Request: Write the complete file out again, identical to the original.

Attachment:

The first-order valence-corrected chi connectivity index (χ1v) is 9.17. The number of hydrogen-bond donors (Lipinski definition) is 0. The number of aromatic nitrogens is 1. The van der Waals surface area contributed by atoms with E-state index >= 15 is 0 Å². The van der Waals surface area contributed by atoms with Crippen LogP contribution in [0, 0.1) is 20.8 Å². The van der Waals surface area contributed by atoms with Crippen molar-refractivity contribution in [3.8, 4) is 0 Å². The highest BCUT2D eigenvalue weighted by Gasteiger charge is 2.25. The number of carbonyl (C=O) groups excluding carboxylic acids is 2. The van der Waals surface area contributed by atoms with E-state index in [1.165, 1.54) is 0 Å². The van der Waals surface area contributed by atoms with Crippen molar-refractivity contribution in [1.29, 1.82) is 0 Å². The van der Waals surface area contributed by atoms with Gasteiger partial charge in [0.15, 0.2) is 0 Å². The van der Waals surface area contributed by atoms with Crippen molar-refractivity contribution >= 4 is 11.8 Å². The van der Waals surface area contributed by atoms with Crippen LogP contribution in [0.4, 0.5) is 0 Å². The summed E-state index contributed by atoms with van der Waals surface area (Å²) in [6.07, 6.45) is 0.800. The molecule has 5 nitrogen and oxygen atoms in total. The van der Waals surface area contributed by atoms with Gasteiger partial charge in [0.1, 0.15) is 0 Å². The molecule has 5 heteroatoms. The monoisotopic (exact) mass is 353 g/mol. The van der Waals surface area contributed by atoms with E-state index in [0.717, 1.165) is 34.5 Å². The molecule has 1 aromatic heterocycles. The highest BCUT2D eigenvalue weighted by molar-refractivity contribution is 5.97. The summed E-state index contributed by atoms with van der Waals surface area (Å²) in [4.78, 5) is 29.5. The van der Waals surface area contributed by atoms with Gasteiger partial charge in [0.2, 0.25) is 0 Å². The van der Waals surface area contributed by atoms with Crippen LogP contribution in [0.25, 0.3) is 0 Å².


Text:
The first-order valence-corrected chi connectivity index (χ1v) is 9.17. The number of hydrogen-bond donors (Lipinski definition) is 0. The number of aromatic nitrogens is 1. The van der Waals surface area contributed by atoms with E-state index >= 15 is 0 Å². The van der Waals surface area contributed by atoms with Crippen LogP contribution in [0, 0.1) is 20.8 Å². The van der Waals surface area contributed by atoms with Crippen molar-refractivity contribution in [3.8, 4) is 0 Å². The highest BCUT2D eigenvalue weighted by Gasteiger charge is 2.25. The number of carbonyl (C=O) groups excluding carboxylic acids is 2. The van der Waals surface area contributed by atoms with E-state index in [1.165, 1.54) is 0 Å². The van der Waals surface area contributed by atoms with Crippen molar-refractivity contribution in [1.29, 1.82) is 0 Å². The van der Waals surface area contributed by atoms with Gasteiger partial charge in [0.15, 0.2) is 0 Å². The van der Waals surface area contributed by atoms with Crippen molar-refractivity contribution >= 4 is 11.8 Å². The van der Waals surface area contributed by atoms with Crippen LogP contribution in [0.4, 0.5) is 0 Å². The summed E-state index contributed by atoms with van der Waals surface area (Å²) in [6.07, 6.45) is 0.800. The molecule has 5 nitrogen and oxygen atoms in total. The van der Waals surface area contributed by atoms with Gasteiger partial charge in [0.1, 0.15) is 0 Å². The molecule has 5 heteroatoms. The monoisotopic (exact) mass is 353 g/mol. The van der Waals surface area contributed by atoms with E-state index in [0.717, 1.165) is 34.5 Å². The molecule has 1 aromatic heterocycles. The highest BCUT2D eigenvalue weighted by molar-refractivity contribution is 5.97. The summed E-state index contributed by atoms with van der Waals surface area (Å²) in [4.78, 5) is 29.5. The van der Waals surface area contributed by atoms with Gasteiger partial charge in [0.2, 0.25) is 0 Å². The van der Waals surface area contributed by atoms with Crippen LogP contribution in [0.25, 0.3) is 0 Å².